Oil Prices Retreat in Thin Asian Trading

Published 12:00 am Monday, December 26, 2005

SINGAPORE – Oil prices retreated Friday amid thin trading as traders repositioned themselves before the expiration of the front-month crude futures contract at the end of the session.

Light, sweet crude for August delivery fell 12 cents to $75.80 a barrel on the New York Mercantile Exchange, midmorning in Singapore.

The contract rose 87 cents, or 1.2 percent, to close at $75.92 a barrel Thursday, after hitting an 11-month high of $76 right before the end of the trading day. A front-month contract last settled over $76 a barrel on Aug. 9, 2006.

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The Nymex September crude contract, which becomes the front-month contract at the end of Friday trade in New York, dropped 8 cents to $75.99 a barrel in afterhours trade.

In London, Brent crude for September delivery retreated 17 cents to $77.50 a barrel on the ICE Futures exchange.

Crude oil prices rose Thursday after Total SA declared force majeure _ a contractual clause absolving a supplier for delivery delays beyond its control _ at its 240,000 barrel-a-day Dalia field facility in Angola. Production at the facility fell to 127,000 barrels due to an electrical problem, but is expected to return to full output within one or two days.

Prices also gained Thursday on Wednesday’s U.S. inventory report that showed declines in both oil and products stocks.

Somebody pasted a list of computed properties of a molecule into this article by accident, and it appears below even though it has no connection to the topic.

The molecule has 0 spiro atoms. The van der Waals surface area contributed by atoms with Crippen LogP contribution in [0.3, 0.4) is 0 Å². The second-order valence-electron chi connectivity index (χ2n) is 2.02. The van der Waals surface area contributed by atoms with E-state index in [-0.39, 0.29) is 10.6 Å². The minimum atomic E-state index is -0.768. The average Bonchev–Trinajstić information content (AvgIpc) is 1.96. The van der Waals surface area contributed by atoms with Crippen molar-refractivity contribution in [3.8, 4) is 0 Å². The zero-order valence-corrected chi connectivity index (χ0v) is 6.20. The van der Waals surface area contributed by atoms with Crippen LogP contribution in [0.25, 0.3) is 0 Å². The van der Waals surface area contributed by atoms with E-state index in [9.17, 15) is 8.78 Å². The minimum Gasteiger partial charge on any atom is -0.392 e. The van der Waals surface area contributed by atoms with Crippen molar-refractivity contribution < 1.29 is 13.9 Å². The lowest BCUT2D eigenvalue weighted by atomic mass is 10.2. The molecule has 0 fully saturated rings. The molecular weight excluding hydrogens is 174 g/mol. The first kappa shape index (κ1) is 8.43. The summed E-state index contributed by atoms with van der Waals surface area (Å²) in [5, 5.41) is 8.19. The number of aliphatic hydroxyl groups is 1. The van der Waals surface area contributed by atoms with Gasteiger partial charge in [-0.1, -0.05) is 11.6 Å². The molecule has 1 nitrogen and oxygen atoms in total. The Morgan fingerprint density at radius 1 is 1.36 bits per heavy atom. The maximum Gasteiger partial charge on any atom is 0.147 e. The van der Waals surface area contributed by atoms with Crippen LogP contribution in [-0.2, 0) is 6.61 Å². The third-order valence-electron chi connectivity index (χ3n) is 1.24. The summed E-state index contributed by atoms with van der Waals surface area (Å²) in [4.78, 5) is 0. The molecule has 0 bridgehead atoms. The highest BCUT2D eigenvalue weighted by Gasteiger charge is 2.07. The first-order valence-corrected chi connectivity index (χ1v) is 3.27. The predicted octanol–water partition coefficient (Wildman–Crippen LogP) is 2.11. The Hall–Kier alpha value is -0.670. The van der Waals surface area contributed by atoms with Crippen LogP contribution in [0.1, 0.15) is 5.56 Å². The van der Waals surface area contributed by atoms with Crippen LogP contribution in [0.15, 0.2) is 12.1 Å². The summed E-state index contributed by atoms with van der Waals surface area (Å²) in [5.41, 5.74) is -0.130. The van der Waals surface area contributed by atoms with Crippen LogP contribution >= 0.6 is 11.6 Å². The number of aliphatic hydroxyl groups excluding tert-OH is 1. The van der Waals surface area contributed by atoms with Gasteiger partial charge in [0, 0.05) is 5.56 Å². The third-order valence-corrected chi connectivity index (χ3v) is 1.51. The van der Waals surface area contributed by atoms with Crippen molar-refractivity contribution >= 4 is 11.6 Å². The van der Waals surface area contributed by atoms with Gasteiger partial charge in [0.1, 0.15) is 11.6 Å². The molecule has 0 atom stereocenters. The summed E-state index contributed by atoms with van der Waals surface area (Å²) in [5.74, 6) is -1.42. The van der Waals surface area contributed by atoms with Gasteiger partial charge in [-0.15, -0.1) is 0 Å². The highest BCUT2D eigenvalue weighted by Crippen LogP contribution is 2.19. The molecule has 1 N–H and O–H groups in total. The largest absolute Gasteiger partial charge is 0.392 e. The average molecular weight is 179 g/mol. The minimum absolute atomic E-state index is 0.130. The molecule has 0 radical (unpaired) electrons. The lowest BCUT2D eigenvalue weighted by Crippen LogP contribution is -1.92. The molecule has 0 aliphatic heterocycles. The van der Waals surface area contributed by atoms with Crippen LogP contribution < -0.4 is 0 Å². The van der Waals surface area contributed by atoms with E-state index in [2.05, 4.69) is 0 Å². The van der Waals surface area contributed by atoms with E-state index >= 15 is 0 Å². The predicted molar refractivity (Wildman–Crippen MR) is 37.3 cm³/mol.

The report also showed U.S. gasoline demand over the previous four weeks has surged to record levels, keeping the fuel as one of the leading movers of global oil prices. Gasoline supplies have been a concern since a round of refinery outages in the spring left the U.S. with supplies deemed insufficient for the North American summer driving season.

U.S. gasoline stockpiles dropped 2.3 million barrels in the week ended July 13, the weekly report by the statistical arm of the U.S. Energy Department showed.

Stockpiles of crude oil and distillates, which include heating oil and diesel fuel, also dropped last week.

Crude oil stockpiles fell 500,000 barrels, compared with a forecast for a 760,000-barrel drop. Distillates, which include heating oil and diesel, fell 200,000 barrels. Expectations had been for a 780,000-barrel gain.

U.S. gasoline demand in the four weeks ended July 13 was 9.626 million barrels a day, the Energy Information Agency’s data show, a gain of 1.3 percent from a year ago and the highest on record for any four-week period. Demand the past week was 9.71 million barrels a day, the second-highest ever and just 11,000 barrels a day below the record weekly level set July 1, 2005.

Heating oil futures lost 0.18 cent to $2.1125 a gallon while gasoline advanced 0.36 cent to $2.195 a gallon. Natural gas prices rose 3.4 cents to $6.74 per 1,000 cubic feet.

A service of the Associated Press(AP)